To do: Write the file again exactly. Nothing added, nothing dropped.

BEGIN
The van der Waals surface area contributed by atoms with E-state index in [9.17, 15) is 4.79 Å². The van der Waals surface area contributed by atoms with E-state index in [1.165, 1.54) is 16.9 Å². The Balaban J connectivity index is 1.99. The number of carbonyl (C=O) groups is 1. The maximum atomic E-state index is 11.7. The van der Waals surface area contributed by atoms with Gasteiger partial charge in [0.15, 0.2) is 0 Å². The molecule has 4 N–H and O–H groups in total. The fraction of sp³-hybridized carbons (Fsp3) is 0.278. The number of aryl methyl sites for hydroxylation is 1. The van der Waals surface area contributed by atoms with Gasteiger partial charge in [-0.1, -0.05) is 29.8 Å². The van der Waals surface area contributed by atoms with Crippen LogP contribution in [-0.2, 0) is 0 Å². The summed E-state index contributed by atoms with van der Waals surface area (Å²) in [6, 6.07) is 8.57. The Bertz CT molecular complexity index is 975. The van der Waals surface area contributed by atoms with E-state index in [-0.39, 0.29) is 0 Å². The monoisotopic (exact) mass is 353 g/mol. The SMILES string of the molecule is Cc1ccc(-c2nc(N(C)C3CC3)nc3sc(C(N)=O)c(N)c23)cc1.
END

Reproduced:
The van der Waals surface area contributed by atoms with E-state index in [9.17, 15) is 4.79 Å². The van der Waals surface area contributed by atoms with E-state index in [1.165, 1.54) is 16.9 Å². The Balaban J connectivity index is 1.99. The number of carbonyl (C=O) groups is 1. The maximum atomic E-state index is 11.7. The van der Waals surface area contributed by atoms with Gasteiger partial charge in [0.15, 0.2) is 0 Å². The molecule has 4 N–H and O–H groups in total. The fraction of sp³-hybridized carbons (Fsp3) is 0.278. The number of aryl methyl sites for hydroxylation is 1. The van der Waals surface area contributed by atoms with Gasteiger partial charge in [-0.1, -0.05) is 29.8 Å². The van der Waals surface area contributed by atoms with Crippen LogP contribution in [-0.2, 0) is 0 Å². The summed E-state index contributed by atoms with van der Waals surface area (Å²) in [6, 6.07) is 8.57. The Bertz CT molecular complexity index is 975. The van der Waals surface area contributed by atoms with E-state index in [-0.39, 0.29) is 0 Å². The monoisotopic (exact) mass is 353 g/mol. The SMILES string of the molecule is Cc1ccc(-c2nc(N(C)C3CC3)nc3sc(C(N)=O)c(N)c23)cc1.